What happens if I don’t have a will?

by | Nov 21, 2017

Very few people get excited about estate planning, except for financial planners, and we’re admittedly strange folks. Talking about and planning for the moment of your death is not only dark and creepy but also kind of boring – unless you’re the type who gets super excited about understanding how law, tax, investments, and insurance all roll together.

Again, we financial planners are mighty strange. It’s why you contact us when this kind of thing comes up, and why we still have jobs.

It’s very common for our clients to either have super old wills that they can’t find or definitely give their stuff to the wrong people, or to just not have wills at all. You know you should get it updated, and you know it’s important, but for some reason, you just haven’t gotten around to it.

Why? Well, because it’s boring, kind of depressing, it costs money, and you’ll never personally experience the positive results. Like any other intelligent human, you’d much rather spend your money on something else that will be important really quickly, like paying off your debt or buying a new car, or just taking a vacation.

We get it. Those are good reasons to avoid it. At the same time, there are great reasons to get it done, the most important being: You love somebody. Or several somebodies. You want them to be okay.

There are hundreds of other reasons we could get into but that’s the real sticker right there. You have people you care about, and creating a safe existence for them if you can’t be there personally is one of the most loving things you can do.

But say you don’t have a will, and while it’s definitely on your to-do list… you’re totally going to do that… next month… you just happen to die unexpectedly (expected deaths aren’t as common as we’d hope)… without a will. What happens?

First, it’s important to note that each province and territory in Canada has its own estate law. That means that the rules are going to differ slightly depending on what governing body has jurisdiction over your estate. What we talk about below is super general. We’ve provided links to the rules in each province and territory at the end.


Family members may apply to the courts to act as the estate administrator or trustee. If there aren’t any immediate family members willing or able to act as administrator, then the court may appoint the Public Guardian and Trustee or a trust company.

The administrator/trustee will take on the responsibilities of the executor, including:

  • Making funeral arrangements
  • Identifying, securing, and dealing with assets
  • Obtaining court authority
  • Identifying and paying debts and claims
  • Filing tax returns
  • Dealing with any legal issues
  • Identifying, locating, and distributing the balance of the estate to the rightful successors and/or beneficiaries


Distribution will again differ depending on the jurisdiction, but a rough overview looks like this:

  • If you have a spouse, but no children, your spouse will inherit most, if not all of your estate (after debts are paid). Quebec gives this estate ⅔ to spouse and ⅓ to parents. Remember that the definition of “spouse” may differ from jurisdiction, and it’s possible that more than one person could legally fit that definition.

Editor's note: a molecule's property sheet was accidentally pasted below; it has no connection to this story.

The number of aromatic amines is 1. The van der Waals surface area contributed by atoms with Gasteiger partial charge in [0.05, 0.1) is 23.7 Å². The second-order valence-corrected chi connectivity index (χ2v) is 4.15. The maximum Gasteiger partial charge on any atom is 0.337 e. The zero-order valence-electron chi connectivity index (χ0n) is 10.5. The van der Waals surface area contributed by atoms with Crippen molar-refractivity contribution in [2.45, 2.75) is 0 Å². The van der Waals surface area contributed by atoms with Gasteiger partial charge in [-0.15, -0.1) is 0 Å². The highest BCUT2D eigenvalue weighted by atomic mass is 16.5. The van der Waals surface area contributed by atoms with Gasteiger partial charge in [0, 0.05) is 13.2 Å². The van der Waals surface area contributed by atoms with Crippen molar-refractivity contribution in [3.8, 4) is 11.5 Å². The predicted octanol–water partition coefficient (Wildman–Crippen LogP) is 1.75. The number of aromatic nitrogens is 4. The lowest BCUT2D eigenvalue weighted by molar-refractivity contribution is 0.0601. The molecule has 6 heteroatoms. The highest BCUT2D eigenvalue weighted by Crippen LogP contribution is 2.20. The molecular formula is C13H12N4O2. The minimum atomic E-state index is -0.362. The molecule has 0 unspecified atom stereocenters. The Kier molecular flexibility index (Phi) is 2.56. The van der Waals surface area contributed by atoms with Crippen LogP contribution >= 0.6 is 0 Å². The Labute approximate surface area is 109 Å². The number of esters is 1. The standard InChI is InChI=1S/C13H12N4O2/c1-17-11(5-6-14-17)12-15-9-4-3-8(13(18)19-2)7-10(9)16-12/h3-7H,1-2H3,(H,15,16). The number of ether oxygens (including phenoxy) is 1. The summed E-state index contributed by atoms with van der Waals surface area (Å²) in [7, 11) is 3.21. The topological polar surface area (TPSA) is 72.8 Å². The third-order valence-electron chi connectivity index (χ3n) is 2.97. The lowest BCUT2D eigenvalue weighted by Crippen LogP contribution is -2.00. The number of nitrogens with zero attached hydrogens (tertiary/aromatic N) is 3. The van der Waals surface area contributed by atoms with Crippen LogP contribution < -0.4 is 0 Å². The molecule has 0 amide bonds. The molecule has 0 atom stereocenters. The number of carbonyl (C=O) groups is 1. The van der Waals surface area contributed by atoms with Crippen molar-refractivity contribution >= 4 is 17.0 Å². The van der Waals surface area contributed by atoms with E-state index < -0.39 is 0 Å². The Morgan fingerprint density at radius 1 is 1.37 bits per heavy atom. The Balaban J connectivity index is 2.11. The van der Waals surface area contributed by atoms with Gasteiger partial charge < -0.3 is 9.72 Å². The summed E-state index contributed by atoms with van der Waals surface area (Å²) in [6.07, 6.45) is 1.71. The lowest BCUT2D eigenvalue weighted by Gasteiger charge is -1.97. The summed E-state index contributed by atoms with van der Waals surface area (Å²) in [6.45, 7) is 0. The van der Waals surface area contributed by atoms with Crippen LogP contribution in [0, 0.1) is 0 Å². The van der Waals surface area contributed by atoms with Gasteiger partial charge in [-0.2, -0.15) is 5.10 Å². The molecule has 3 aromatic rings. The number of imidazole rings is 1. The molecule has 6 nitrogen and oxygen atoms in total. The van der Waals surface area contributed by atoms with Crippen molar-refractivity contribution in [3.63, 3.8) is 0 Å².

• If you have a spouse and children… some provinces give a “preferential share” of the estate to the spouse. That share can be anywhere from $50,000 to $300,000. The balance will likely be divided:
    • If you have one spouse and one child, in most instances the residue is split equally.
    • If you have more than one child, your spouse may receive ⅓ and your children may have equal shares of the balance.
  • In Alberta, if the children are children of you and your spouse, then your spouse would receive the entire estate. Check the rules of your province or territory to be certain.
  • If you have children but no spouse, the children will usually inherit equal portions of your estate.
  • If you have no spouse or children, then your parents usually inherit.
  • If you have no spouse, children, or parents, then your siblings. If no siblings, then nieces and nephews. If you don’t have nieces or nephews, then whomever your next of kin may be.
  • If you don’t have any next-of-kin, then your estate usually goes to the government.

Management of a Child’s Share

The laws of your province or territory may require that the government protect your child’s legal interest, and may require that the Public Guardian & Trustee hold your child’s share of your estate in trust until they reach the age of majority.

Particularly if you wish to have your child’s share used for their care and benefit before they reach the age of majority, this may be problematic for you, and their surviving parent.

Joint Assets, Registered Assets, and Life Insurance

If you own an asset joint (with rights of survivorship) with another individual, they will become the sole owner of that asset when you pass away.

If you have named a beneficiary on a registered asset (RRSP, TFSA, etc) then that beneficiary will receive the proceeds when you pass away.

If you have named a beneficiary on your life insurance, that beneficiary will receive the proceeds when you pass away.

These items will not make up part of your estate. However, tax may still be applicable when they transfer to your beneficiary.

Rules in Your Jurisdiction

Find your province or territory below for the legislation that governs intestate distribution:

British Columbia
New Brunswick
Newfoundland and Labrador
The Northwest Territories
Nova Scotia
Prince Edward Island

The short story is that you likely need a will. You probably love at least one person and you probably don’t want them to go through paperwork and financial stress at the same time they’re grieving the loss of you. Get them something nice – a well planned estate.


Julia Chung
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